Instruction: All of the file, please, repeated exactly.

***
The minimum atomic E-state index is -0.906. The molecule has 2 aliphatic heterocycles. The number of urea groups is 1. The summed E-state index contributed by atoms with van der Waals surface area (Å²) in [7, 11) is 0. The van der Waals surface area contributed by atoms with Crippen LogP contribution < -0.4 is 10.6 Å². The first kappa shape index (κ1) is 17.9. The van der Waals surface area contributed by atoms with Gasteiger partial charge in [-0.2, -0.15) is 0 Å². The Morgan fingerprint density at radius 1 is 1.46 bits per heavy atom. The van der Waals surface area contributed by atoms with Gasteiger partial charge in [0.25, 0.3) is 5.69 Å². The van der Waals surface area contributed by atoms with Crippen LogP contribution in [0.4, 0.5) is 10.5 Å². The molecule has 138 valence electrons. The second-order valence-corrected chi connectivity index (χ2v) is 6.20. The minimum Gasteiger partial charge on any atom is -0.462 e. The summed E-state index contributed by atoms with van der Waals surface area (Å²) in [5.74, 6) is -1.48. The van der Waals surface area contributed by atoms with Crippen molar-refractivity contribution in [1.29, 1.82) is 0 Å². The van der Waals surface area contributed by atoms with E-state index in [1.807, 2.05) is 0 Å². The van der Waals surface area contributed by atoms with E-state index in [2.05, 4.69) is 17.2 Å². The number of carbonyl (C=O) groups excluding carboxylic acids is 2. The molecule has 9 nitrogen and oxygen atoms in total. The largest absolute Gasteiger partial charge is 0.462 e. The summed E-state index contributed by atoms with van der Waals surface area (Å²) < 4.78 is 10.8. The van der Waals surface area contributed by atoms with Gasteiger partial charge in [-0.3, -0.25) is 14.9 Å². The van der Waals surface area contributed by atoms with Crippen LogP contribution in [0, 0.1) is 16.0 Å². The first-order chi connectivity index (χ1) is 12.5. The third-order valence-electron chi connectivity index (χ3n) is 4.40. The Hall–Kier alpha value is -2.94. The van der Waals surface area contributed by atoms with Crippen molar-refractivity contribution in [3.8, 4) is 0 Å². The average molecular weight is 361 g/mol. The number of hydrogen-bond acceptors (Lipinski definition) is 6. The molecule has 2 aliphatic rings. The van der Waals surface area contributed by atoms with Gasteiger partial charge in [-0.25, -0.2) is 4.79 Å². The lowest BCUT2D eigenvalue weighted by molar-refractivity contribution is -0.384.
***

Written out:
The minimum atomic E-state index is -0.906. The molecule has 2 aliphatic heterocycles. The number of urea groups is 1. The summed E-state index contributed by atoms with van der Waals surface area (Å²) in [7, 11) is 0. The van der Waals surface area contributed by atoms with Crippen LogP contribution < -0.4 is 10.6 Å². The first kappa shape index (κ1) is 17.9. The van der Waals surface area contributed by atoms with Gasteiger partial charge in [-0.2, -0.15) is 0 Å². The Morgan fingerprint density at radius 1 is 1.46 bits per heavy atom. The van der Waals surface area contributed by atoms with Gasteiger partial charge in [0.25, 0.3) is 5.69 Å². The van der Waals surface area contributed by atoms with Crippen LogP contribution in [0.4, 0.5) is 10.5 Å². The molecule has 138 valence electrons. The second-order valence-corrected chi connectivity index (χ2v) is 6.20. The minimum Gasteiger partial charge on any atom is -0.462 e. The summed E-state index contributed by atoms with van der Waals surface area (Å²) in [5.74, 6) is -1.48. The van der Waals surface area contributed by atoms with Crippen molar-refractivity contribution in [1.29, 1.82) is 0 Å². The van der Waals surface area contributed by atoms with E-state index in [1.807, 2.05) is 0 Å². The van der Waals surface area contributed by atoms with E-state index in [2.05, 4.69) is 17.2 Å². The number of carbonyl (C=O) groups excluding carboxylic acids is 2. The molecule has 9 nitrogen and oxygen atoms in total. The largest absolute Gasteiger partial charge is 0.462 e. The summed E-state index contributed by atoms with van der Waals surface area (Å²) < 4.78 is 10.8. The van der Waals surface area contributed by atoms with Gasteiger partial charge in [-0.3, -0.25) is 14.9 Å². The van der Waals surface area contributed by atoms with Crippen LogP contribution in [0, 0.1) is 16.0 Å². The first-order chi connectivity index (χ1) is 12.5. The third-order valence-electron chi connectivity index (χ3n) is 4.40. The Hall–Kier alpha value is -2.94. The van der Waals surface area contributed by atoms with Crippen molar-refractivity contribution in [3.8, 4) is 0 Å². The average molecular weight is 361 g/mol. The number of hydrogen-bond acceptors (Lipinski definition) is 6. The molecule has 2 aliphatic rings. The van der Waals surface area contributed by atoms with Gasteiger partial charge in [-0.25, -0.2) is 4.79 Å². The lowest BCUT2D eigenvalue weighted by molar-refractivity contribution is -0.384.